The Cello Factory
Wednesday, January 6, 2021
Wednesday, January 13, 2021
The Cello Factory, 33-34 Cornwall Road, London, SE1 8TJ
The London Group

Subject to Change presents new works by the joint winners of the prestigious President’s Prize, awarded to Paul Bonomini, Maybelle Peters and Linda Simon for their submissions to The London Group’s 2019 Open Exhibition. The London Group is the UK’s longest-running artists’ co-operative, founded in 1913 with the aim of creating an independent artist-led exhibiting body to counterbalance institutional biases.

While the three artists have diverse individual practices, for this exhibition, they each present work that responds to the unique architecture and physical structure of The Cello Factory, forming a connective dialogue not only between themselves, but with the building itself.

 Paul Bonomini’s site-specific installation, Remnants, re-purposes materials that once formed the fabric of a house, interweaving and suspending them within a tensioned elastic framework. The individual components were discovered by the artist through skip-diving, a process that is referenced and reflected by the abstracted images of skip contents that are projected onto the installation. Bonomini’s work is primarily guided by the nature of its material, often evolving organically from a single encounter, and, as in Remnants, returning to the source.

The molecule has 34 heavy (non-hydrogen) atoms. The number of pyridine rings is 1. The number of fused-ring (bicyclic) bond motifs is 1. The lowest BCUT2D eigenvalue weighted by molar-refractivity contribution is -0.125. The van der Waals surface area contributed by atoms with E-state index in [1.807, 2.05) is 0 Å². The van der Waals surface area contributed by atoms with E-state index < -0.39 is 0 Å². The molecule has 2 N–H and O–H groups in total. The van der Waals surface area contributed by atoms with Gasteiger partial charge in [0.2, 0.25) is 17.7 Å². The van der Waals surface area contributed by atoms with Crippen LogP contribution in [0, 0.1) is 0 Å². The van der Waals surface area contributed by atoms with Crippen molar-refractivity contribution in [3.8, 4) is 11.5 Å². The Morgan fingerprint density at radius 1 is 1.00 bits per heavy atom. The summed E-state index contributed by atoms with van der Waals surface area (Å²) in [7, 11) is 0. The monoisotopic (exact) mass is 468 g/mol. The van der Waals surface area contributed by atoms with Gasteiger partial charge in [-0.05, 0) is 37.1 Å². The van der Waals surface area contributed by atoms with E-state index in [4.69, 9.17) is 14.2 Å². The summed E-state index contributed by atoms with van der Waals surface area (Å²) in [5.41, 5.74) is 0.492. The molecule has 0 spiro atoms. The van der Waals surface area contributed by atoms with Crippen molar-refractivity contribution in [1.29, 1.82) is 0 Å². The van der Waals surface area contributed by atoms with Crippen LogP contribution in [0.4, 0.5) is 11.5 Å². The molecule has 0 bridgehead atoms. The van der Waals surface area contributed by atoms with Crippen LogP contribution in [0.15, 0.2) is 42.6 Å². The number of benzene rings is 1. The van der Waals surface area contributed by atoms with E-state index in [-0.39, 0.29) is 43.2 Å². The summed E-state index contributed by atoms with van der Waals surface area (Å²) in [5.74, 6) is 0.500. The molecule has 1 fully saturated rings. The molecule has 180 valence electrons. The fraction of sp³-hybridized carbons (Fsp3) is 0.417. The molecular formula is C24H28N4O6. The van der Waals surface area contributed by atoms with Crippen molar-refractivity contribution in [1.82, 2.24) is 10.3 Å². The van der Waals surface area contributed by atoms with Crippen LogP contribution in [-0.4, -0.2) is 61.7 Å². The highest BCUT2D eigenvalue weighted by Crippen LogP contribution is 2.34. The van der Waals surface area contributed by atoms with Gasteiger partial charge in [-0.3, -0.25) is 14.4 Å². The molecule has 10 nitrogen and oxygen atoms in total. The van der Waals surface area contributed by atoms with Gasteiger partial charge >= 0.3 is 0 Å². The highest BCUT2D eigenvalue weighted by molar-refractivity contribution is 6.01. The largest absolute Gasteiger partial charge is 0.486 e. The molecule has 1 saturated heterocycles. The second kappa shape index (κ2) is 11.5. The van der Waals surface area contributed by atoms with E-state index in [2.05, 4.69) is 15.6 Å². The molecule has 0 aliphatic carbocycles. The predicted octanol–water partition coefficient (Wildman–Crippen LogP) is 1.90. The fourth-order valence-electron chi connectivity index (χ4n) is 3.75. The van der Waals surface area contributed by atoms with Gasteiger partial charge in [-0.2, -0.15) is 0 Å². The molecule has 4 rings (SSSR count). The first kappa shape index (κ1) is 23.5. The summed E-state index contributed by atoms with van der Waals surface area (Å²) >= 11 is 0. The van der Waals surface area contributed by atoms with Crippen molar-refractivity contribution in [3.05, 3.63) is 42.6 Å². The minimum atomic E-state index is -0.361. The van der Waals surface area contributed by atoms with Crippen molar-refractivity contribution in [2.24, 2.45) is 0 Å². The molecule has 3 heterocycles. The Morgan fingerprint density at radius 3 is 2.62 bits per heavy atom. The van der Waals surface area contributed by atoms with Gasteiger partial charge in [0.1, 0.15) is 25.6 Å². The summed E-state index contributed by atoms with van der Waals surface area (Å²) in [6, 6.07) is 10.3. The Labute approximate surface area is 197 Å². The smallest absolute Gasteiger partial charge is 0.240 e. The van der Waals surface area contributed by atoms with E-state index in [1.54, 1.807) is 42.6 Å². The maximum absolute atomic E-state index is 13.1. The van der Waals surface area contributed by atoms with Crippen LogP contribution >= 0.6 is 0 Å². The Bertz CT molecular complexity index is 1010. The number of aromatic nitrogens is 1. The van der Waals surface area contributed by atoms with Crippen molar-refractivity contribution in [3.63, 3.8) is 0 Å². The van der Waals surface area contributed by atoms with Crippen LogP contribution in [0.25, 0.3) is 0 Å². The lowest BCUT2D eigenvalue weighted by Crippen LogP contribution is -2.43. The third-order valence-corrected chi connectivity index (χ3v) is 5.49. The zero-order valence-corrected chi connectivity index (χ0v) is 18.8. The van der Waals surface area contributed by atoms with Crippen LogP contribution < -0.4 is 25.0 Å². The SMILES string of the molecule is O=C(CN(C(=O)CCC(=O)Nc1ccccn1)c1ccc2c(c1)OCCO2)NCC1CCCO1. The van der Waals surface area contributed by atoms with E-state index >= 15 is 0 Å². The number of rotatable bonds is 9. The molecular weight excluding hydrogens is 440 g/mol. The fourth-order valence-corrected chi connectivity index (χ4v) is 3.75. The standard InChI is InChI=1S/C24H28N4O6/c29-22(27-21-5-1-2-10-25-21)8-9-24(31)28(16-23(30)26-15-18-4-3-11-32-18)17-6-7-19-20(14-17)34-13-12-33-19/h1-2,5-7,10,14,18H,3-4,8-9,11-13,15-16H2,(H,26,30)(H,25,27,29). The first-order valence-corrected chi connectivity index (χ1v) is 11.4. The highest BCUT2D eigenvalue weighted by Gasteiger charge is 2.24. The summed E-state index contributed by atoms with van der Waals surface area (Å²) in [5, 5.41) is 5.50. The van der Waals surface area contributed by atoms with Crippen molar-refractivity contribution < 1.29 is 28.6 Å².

Maybelle Peters’ installation, Ground Provisions, expands the artist’s ongoing explorations of identity and the African diaspora beyond her traditional digital media of film and animation, into sculpture. Peters used a circular knitting loom for the crocheting process, allowing its form to be determined solely by the supply of yarn, and the availability of African-Caribbean food from her local greengrocers. The resulting installation weaves its way to the full height of the building, simultaneously malleable and monumental.

In Linda Simon’s work, digital and analogue processes inform and infuse one another, reflecting her interest in the relationship between women, technology and textiles. Simon’s sculptural intervention, Limbo, is rendered through sheets of overlapping mesh, creating a mesmerising moiré effect. This playful approach to perspective and perception can be further observed in a series of cyanotypes, on which are encoded the names of individual wildflowers observed by the artist in her garden during lockdown.